art ~ spirit ~ transformation

e*lix*ir   #6
autumn 2017



  • His Pen

  • Translations

  • O Nightingales!
    by Nader Saiedi and Anthony A. Lee
  • Tablet addressed to Ali
    by Nader Saiedi
  • Arabic Devotional Writings
    by Stephen Lambden
  • Tablet of the Sun of Reality
    by Stephen Lambden

  • Essays

  • The Art of Translation
    by Brian Miller
  • Signs: Quranic Themes in the Writings of the Báb
    by Todd Lawson

  • Personal Reflections on Bahá’í Texts

  • O Pen!
    by Sandra Lynn Hutchison

  • Photo Narrative

  • Bahá’u’lláh in the Holy Land: Dwellings, Gardens, and Resting Place
    by Dean Wilkey

  • Voices of Iran

  • A Glimpse of the Glorious Landscape of Freedom
    by Rojin Ghavami

  • Art

  • Calligraphy
    by Dr. Muhammad Afnan

  • Looking Back on Books

  • Days of Remembrance: Selections from the Writings of Bahá’u’lláh for Bahá’í Holy Days

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    Cut reed pen belonging to Bahá’u’lláh
          Photo Credit: © Bahá’í International Community

    His Pen

    A simple reed pen — we may feel astonished when we consider that such a humble object served as the instrument through which divine revelation flowed. With the help of an ink spoon and numerous sheets of paper, the pen delivered a fresh outpouring of the sacred word to humanity. The time — 1863. The place — a garden on the outskirts of Baghdad. With Bahá’u’lláh’s declaration in the Garden of Ridvan, the Pen of the Almighty was activated and launched on its mission: to set down a vision so radical it would transform the world utterly and usher in the modern age.

    To honor the Bicentenary of His Birth, a number of Bahá’u’lláh’s pens, His ink spoon, samples of His calligraphy and other artifacts are now on display at the British Museum. At the Bahá’í World Centre, a substantial selection of tablets by Bahá’u’lláh, previously unavailable in English, have been published. Without doubt, during this Bicentenary year, numerous other celebrations of the power of Bahá’u’lláh’s Pen have taken place around the globe.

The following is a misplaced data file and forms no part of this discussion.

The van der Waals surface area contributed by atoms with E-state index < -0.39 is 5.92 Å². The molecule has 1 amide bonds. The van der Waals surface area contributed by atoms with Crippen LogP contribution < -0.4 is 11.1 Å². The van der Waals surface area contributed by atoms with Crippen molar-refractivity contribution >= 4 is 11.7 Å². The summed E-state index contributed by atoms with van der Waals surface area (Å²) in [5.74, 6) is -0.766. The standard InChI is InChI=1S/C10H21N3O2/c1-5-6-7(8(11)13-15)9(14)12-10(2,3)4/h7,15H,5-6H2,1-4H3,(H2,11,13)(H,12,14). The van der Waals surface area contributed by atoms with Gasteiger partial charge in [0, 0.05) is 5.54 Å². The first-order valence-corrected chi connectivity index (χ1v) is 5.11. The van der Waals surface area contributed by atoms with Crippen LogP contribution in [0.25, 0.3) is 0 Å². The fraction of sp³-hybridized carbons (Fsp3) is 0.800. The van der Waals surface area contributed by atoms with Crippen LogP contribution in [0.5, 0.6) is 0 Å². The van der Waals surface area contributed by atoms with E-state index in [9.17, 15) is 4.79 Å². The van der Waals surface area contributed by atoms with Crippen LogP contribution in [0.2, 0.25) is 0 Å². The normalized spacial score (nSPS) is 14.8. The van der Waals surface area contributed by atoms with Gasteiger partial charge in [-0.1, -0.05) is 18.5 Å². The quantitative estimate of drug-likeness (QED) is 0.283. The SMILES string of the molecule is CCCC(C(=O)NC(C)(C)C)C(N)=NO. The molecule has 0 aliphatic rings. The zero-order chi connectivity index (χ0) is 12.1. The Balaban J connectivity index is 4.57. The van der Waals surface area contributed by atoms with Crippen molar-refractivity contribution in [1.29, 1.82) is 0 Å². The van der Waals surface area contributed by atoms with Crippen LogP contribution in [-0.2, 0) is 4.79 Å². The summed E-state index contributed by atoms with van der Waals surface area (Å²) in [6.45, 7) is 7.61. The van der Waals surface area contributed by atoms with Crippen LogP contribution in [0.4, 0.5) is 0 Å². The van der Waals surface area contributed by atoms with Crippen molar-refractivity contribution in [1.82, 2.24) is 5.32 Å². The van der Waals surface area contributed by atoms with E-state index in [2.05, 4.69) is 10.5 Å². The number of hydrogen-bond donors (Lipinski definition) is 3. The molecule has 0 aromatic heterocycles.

In the spirit of commemorating this signal event, we at e*lix*ir celebrate Bahá’u’lláh’s Pen by featuring several new provisional translations of Writings by Bahá’u’lláh. Nader Saiedi and Anthony Lee have combined forces to offer a provisional translation of an ode by Bahá’u’lláh, “O Nightingales!” — a master work of Persian mystical poetry. Saiedi also offers a fascinating tablet in which Bahá’u’lláh asserts the primacy of the Word of God over the sword in the promulgation of the divine teachings.

    Stephen Lambden offers translations of devotional Writings by Bahá’u’lláh and ‘Abdu’l-Bahá, including a prayer revealed for a physician. We also feature Lambden’s translation of the brief but fascinating Tablet of the Sun of Reality.

    In the essay section, Brian Miller reflects on his experience translating Bahá’u’lláh’s “Ode of the Dove” from the Arabic into English, and Todd Lawson offers a commentary on various verses of the Quran of special significance to the revelation of the Báb.

    In a new section of e*lix*ir, “Reflections on the Word of God,” I offer a reading of Surih of the Pen, one that does not find its source in a scholarly command of the original languages of the texts or in a profound knowledge of Islam, but, rather, in a deep respect for the richness of the English language and a commitment to engage with the words on the page in order to harvest their meaning.

    The time for priesthood and priestly interpretations of scripture has passed, Bahá’u’lláh declares. In this day, the meaning of the Word of God is universally accessible. All are invited to ponder the metaphorical richness of the Bahá’í Writings, with the understanding that such contemplation will generate a multiplicity of meanings, all equally valid. As ‘Abdu’l-Bahá explains, “. . . the Words of God have innumerable significances and mysteries of meanings — each one a thousand and more.” (Promulgation of Universal Peace, p. 155)

    My hope is that my own effort to read Surih of the Pen will encourage those who are readers rather than scholars of the Writings to undertake the kind of simple exegesis embodied in the personal reflection piece, in order to fuel the fire of their own love of the Word of God and to fan its flames for others.

    The elegant calligraphy of Dr. Muhammad Afnan adds richness and beauty to the pages of this issue of e*lix*ir, while the photo narrative of Bahá’u’lláh’s dwellings and gardens in the holy land, by Dean Wilkey, gives readers the opportunity to revisit some of the places in which Bahá’u’lláh lived and revealed various Writings.

    In “Looking Back on Books,” we offer a brief description of Days of Remembrance, the 2017 publication of authoritative translations by the Bahá’í World Centre of tablets pertaining to the holy days, so that readers might become aware of the rich resource this publication offers for individual meditation and communal celebration of the Bahá’í holy days.

    Finally, we offer a moving account by a young Iranian writer of her first visit to a holy place — the house where Bahá’u’lláh lived in Edirne, Turkey. In this brief account, which is as uplifting as it is heart-rending, we witness the writer’s first glimpse of the “glorious landscape of freedom” beyond Iran’s borders.

    On the occasion of the Bicentenary of the Birth of Bahá’u’lláh, we at e*lix*ir invite you to contemplate the magnificence of Bahá’u’lláh’s Pen, a Pen that has changed and is changing the world.

    — S.L.H.